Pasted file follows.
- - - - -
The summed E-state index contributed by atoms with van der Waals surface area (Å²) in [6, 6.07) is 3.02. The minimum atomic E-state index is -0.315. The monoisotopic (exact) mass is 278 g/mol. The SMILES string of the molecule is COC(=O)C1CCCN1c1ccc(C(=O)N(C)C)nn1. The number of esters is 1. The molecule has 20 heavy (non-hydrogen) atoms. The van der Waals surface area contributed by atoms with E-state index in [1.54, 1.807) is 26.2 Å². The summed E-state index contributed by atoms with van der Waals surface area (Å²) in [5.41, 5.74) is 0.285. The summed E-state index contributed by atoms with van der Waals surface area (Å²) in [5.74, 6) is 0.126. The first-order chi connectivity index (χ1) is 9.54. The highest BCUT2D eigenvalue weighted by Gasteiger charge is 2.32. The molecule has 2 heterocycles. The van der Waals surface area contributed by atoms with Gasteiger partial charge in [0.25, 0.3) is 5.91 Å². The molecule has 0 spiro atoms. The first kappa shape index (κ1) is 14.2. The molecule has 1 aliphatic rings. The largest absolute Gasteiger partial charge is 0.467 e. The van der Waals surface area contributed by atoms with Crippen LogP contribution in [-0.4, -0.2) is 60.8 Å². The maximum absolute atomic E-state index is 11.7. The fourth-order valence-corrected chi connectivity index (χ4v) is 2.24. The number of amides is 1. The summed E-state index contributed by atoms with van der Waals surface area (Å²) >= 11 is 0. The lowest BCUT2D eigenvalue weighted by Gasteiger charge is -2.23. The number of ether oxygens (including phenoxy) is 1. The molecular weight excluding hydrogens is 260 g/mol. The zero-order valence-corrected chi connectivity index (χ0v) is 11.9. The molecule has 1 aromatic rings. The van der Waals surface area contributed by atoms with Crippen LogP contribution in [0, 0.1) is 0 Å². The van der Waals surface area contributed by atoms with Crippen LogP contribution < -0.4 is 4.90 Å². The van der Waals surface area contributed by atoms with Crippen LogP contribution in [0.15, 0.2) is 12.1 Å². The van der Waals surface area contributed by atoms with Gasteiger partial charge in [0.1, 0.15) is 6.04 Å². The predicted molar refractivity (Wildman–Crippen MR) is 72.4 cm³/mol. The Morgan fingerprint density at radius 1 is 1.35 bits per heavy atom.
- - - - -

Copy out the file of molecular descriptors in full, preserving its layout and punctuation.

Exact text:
The summed E-state index contributed by atoms with van der Waals surface area (Å²) in [6, 6.07) is 3.02. The minimum atomic E-state index is -0.315. The monoisotopic (exact) mass is 278 g/mol. The SMILES string of the molecule is COC(=O)C1CCCN1c1ccc(C(=O)N(C)C)nn1. The number of esters is 1. The molecule has 20 heavy (non-hydrogen) atoms. The van der Waals surface area contributed by atoms with E-state index in [1.54, 1.807) is 26.2 Å². The summed E-state index contributed by atoms with van der Waals surface area (Å²) in [5.41, 5.74) is 0.285. The summed E-state index contributed by atoms with van der Waals surface area (Å²) in [5.74, 6) is 0.126. The first-order chi connectivity index (χ1) is 9.54. The highest BCUT2D eigenvalue weighted by Gasteiger charge is 2.32. The molecule has 2 heterocycles. The van der Waals surface area contributed by atoms with Gasteiger partial charge in [0.25, 0.3) is 5.91 Å². The molecule has 0 spiro atoms. The first kappa shape index (κ1) is 14.2. The molecule has 1 aliphatic rings. The largest absolute Gasteiger partial charge is 0.467 e. The van der Waals surface area contributed by atoms with Crippen LogP contribution in [-0.4, -0.2) is 60.8 Å². The maximum absolute atomic E-state index is 11.7. The fourth-order valence-corrected chi connectivity index (χ4v) is 2.24. The number of amides is 1. The summed E-state index contributed by atoms with van der Waals surface area (Å²) >= 11 is 0. The lowest BCUT2D eigenvalue weighted by Gasteiger charge is -2.23. The number of ether oxygens (including phenoxy) is 1. The molecular weight excluding hydrogens is 260 g/mol. The zero-order valence-corrected chi connectivity index (χ0v) is 11.9. The molecule has 1 aromatic rings. The van der Waals surface area contributed by atoms with Crippen LogP contribution in [0, 0.1) is 0 Å². The van der Waals surface area contributed by atoms with Crippen LogP contribution < -0.4 is 4.90 Å². The van der Waals surface area contributed by atoms with Crippen LogP contribution in [0.15, 0.2) is 12.1 Å². The van der Waals surface area contributed by atoms with Gasteiger partial charge in [0.1, 0.15) is 6.04 Å². The predicted molar refractivity (Wildman–Crippen MR) is 72.4 cm³/mol. The Morgan fingerprint density at radius 1 is 1.35 bits per heavy atom.